Sara Ganim doesn’t need anybody to defend her. The former Patriot-News reporter has a Pulitzer Prize under her belt already—for breaking open the Jerry Sandusky scandal that ended Joe Paterno’s reign at Penn State—as well as glamorous post-scandal gig at CNN. She’s doing OK.
And yet …
A few things have become increasingly clear in recent months, particularly in the aftermath of the Paterno family’s decision to release its response to the Freeh Report: At Penn State, it may be years or decades before the trauma surrounding Sandusky and Paterno feels like anything more distant than the present tense. That there are quite a few Joe Paterno supporters out there who still feel like he was unfairly castigated for Sandusky’s decade-long evasion of authorities. That a number of them blame Ganim for besmirching Paterno’s reputation. And that a small-but-vocal number of those people are determined to hound Ganim—sometimes in ugly and frightening ways—for the sin of having committed journalism.
Twitter, it seems, has become a particularly scary venue for her. On Friday night, she posted this:
There are really some scary people out there. Absolute nutjobs. Thinking about ditching twitter. Not sure of its value anymore.
— Sara Ganim (@sganim) February 15, 2013
And then, as evidence of what she’s dealing with, posted this:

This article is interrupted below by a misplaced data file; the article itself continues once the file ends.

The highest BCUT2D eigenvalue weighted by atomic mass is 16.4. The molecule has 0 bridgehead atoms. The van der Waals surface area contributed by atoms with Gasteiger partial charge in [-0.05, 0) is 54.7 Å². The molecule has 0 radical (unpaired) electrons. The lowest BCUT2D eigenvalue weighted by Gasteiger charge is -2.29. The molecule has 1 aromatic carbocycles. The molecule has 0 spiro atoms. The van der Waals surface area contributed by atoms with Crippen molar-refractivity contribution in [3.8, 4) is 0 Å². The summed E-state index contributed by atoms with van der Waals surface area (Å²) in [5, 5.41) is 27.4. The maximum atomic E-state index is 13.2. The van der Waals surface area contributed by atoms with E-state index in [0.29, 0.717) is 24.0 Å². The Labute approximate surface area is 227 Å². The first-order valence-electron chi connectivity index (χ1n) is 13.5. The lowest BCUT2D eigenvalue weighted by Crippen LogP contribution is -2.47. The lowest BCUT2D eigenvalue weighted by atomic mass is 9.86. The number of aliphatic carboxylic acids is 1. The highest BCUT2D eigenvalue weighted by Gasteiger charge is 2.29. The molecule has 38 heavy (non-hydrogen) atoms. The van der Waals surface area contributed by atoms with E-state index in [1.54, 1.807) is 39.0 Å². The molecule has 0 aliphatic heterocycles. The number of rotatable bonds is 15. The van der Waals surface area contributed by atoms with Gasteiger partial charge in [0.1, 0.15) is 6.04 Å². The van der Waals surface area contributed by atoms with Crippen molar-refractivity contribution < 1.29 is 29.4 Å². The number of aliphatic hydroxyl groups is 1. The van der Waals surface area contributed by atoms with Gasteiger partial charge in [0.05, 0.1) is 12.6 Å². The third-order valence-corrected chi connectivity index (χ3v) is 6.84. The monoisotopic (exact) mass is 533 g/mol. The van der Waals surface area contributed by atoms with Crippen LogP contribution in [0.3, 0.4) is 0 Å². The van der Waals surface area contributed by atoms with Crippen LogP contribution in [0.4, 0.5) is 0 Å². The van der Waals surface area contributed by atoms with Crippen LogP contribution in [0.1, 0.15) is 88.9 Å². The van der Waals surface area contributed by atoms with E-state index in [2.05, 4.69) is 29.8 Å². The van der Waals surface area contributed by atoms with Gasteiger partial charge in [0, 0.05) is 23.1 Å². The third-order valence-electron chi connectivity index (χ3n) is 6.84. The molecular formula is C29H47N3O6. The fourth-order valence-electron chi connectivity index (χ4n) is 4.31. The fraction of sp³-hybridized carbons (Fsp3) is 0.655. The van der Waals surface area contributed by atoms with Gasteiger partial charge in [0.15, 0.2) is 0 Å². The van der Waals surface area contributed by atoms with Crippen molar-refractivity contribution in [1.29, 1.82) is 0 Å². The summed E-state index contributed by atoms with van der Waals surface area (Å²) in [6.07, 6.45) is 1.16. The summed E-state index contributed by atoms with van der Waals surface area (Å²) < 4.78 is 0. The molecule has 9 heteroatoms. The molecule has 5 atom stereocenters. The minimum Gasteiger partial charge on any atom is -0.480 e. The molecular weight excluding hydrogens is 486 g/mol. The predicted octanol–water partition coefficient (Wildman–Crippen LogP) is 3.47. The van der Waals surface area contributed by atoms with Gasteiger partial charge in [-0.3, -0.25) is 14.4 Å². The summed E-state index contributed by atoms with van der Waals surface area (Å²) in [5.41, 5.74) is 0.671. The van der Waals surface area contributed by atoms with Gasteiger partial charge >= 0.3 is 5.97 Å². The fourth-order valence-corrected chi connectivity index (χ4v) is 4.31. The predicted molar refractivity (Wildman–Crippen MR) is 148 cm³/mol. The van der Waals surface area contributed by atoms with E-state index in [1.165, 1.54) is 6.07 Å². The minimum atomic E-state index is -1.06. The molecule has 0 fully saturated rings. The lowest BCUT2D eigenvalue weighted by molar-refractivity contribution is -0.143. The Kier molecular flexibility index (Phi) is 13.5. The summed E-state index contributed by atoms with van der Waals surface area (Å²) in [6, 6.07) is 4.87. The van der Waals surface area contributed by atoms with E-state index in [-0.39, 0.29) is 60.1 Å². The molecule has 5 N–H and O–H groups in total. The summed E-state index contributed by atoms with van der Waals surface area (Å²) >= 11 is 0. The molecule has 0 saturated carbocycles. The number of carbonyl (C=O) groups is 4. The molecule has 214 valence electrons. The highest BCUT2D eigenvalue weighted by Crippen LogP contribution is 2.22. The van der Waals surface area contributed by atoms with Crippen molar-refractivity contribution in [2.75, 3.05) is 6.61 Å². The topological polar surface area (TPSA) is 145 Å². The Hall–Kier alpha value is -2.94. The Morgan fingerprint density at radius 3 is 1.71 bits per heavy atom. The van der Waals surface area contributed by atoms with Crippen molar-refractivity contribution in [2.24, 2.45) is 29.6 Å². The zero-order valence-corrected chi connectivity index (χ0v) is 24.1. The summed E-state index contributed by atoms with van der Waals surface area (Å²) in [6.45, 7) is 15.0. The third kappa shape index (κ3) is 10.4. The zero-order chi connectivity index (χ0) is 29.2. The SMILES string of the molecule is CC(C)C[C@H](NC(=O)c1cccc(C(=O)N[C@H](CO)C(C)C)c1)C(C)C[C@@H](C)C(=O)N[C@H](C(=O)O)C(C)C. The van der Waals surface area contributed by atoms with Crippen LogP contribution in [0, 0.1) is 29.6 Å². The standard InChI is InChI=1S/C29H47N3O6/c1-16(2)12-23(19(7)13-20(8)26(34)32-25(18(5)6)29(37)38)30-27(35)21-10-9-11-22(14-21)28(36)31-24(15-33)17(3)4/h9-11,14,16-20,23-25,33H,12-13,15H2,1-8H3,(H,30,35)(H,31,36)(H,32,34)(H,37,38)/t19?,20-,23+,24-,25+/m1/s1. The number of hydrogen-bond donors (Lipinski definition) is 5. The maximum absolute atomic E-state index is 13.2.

Now: Bucceroni’s got his own set of issues, but it’s not like he’s a complete exception here. It’s time for the harassment to stop. And it will probably require some loyal Penn Staters—the vast, vast majority of them good, blameless people—to help put an end to it.
Let’s put aside how incredibly tedious, tiresome and unavoidable the “Paterno truther” brigade has become for anyone who dares write (or even tweet) credulously about the downfall of Saint JoePa. What even the truthers should understand is this: Fighting back against Paterno’s critics by using sexually demeaning and degrading language is really not the best way to demonstrate that you have your priorities in the right place when a sex abuse scandal—and the ease with which it was overlooked—is at the heart of the whole neverending mess in the first place.
You don’t have a ton of credibility, truthers, except with each other. You reduce it further every time you call Ganim a “bitch” or suggest she’s been sleeping around. And you reduce it when you keep your silence in the face of such misogyny, just because you don’t like Ganim and her work. All of which will actively short-circuit a renaissance for Paterno’s memory, or Penn State itself.
Unfortunately, Ganim isn’t the only female journalist to face such harassment: Mother Jones’ editor Clara Jeffrey suffered days of ugly, violent, misogynistic tweets a few weeks back after wading into the gun controversy following the gun death of a retired American sniper. This stuff is routine: Women who write about unpopular subjects in unpopular ways routinely face rape threats and sexual taunts in emails, comments sections, and on social media.
This has to stop. Women journalists shouldn’t have to be afraid to do their jobs because they’re women. And Ganim, in particular, shouldn’t be subject to a lifetime of harassment because she knocked a football coach, of all people, off his pedestal.
Ganim, to her credit, appears willing to stick it out in the Twitterverse. (Indeed, she stirred fresh anger over the weekend by criticizing the transparency of a Penn State charity.) It’s possible the Sandusky scandal won’t go away for decades, yet. But we don’t need to let the worst, ugliest, most violent voices dominate that conversation.